May 13, 2011
Increasing Your Mortgage Payments in Line with Inflation
Decrease your Interest Payments Significantly and Pay Your Mortgage Faster
Turn your Mortgage Cents into Interest Dollars
Coming back from a recession, it’s difficult to envisage a willful increase to mortgage payments. In fact, last year less than 25 per cent of Canadians took the action to make an extra payment toward their mortgage balance. However, it is important to keep in mind that every year inflation rises an average of two per cent, and so too should your income. So why not adjust your mortgage payments to get the most out those key dollars?
Let’s say that the average mortgage balance in the country is around $250,000, at about 4 per cent with a 30 year amortization, making the average mortgage payment $1,188 per month. This means the average mortgagor currently pays roughly $14,256 per year. Upping this by two per cent equates less than $300 that first year. Would you notice roughly $23 extra per month?
In increasing your payments by two per cent annually, you can actually eliminate nearly 25 per cent of the funds you would have paid in interest. In the above example, almost $178,000 would have gone to interest over the life of your mortgage had you never increased your payments. By making the two per cent increase in payments every year, you shave off over $42,000 from that sum, plus cut eight years off the total length of your 30 year amortization.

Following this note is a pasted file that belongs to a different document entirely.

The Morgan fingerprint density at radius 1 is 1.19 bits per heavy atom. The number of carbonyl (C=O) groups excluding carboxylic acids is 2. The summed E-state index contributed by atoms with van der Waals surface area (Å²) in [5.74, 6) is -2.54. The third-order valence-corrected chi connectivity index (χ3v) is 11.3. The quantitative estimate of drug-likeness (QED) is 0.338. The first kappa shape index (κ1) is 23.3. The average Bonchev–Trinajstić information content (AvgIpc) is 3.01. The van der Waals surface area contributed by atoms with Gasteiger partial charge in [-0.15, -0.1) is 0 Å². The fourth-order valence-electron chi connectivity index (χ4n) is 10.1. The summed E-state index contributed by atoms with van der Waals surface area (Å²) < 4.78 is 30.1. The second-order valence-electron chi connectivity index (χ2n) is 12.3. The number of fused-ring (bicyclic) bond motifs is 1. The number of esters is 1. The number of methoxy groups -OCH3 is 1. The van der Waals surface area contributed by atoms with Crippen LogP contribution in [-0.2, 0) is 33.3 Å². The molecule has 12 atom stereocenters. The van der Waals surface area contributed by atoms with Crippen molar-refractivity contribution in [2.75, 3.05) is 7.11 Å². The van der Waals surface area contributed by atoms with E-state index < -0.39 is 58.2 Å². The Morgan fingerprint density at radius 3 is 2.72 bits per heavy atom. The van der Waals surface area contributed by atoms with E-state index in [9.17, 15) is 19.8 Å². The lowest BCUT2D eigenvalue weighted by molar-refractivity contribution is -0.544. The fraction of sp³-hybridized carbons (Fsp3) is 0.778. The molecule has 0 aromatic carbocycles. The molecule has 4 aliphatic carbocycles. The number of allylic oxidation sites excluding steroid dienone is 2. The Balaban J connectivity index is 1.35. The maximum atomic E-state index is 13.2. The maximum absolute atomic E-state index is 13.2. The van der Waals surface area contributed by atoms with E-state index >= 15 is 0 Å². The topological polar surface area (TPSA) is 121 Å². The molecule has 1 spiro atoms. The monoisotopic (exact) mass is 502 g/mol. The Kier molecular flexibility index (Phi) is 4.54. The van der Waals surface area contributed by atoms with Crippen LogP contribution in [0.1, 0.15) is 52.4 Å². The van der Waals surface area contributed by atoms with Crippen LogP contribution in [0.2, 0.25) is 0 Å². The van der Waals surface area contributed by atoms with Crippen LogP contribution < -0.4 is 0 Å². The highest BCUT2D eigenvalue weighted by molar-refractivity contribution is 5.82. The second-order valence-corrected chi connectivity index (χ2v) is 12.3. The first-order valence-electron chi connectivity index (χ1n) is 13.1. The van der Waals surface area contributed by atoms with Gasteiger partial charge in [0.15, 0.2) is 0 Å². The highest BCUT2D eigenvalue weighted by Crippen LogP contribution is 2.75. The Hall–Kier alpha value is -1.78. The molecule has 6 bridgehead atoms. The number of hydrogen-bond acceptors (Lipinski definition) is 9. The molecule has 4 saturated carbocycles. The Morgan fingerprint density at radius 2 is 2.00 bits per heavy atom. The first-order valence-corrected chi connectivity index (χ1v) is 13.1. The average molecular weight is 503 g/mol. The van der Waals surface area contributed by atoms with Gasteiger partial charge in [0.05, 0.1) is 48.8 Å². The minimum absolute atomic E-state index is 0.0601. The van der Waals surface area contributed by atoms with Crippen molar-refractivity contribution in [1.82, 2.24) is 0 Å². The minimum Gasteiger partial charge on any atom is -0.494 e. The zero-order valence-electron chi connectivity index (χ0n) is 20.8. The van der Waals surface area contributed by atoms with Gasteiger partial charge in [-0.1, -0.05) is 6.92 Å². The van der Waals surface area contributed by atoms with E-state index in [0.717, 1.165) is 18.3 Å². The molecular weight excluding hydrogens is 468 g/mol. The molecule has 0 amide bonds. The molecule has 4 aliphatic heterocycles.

Think you can handle even more? Try popping mortgage payments increased by different percentage points into an online mortgage calculator and check out the amortization table for yourself. If your annual household income is about $70,000, and rises two per cent per year, that’s an extra $1,400 your first year and so on for you to budget into rising costs accordingly.
You may also want to implement this strategy in conjunction with a switch to bi-weekly accelerated mortgage payments. Using the example above, switching to bi-weekly would mean making 26 payments of roughly $594, for a total contribution of $15,444, to your mortgage per year. That’s already nearly $1,200 more per annum than a monthly payment would allot, and would slice over four years off your 30 year amortization. Couple that with a two per cent increase to your mortgage payments per annum and you will have your mortgage paid down in less than 20 years.
For more information, and help number crunching, contact your mortgage broker or lender. Alternatively where possible, and where you are comfortable doing so, manage your proactive mortgage changes online.
This article was provided by CanEquity.com.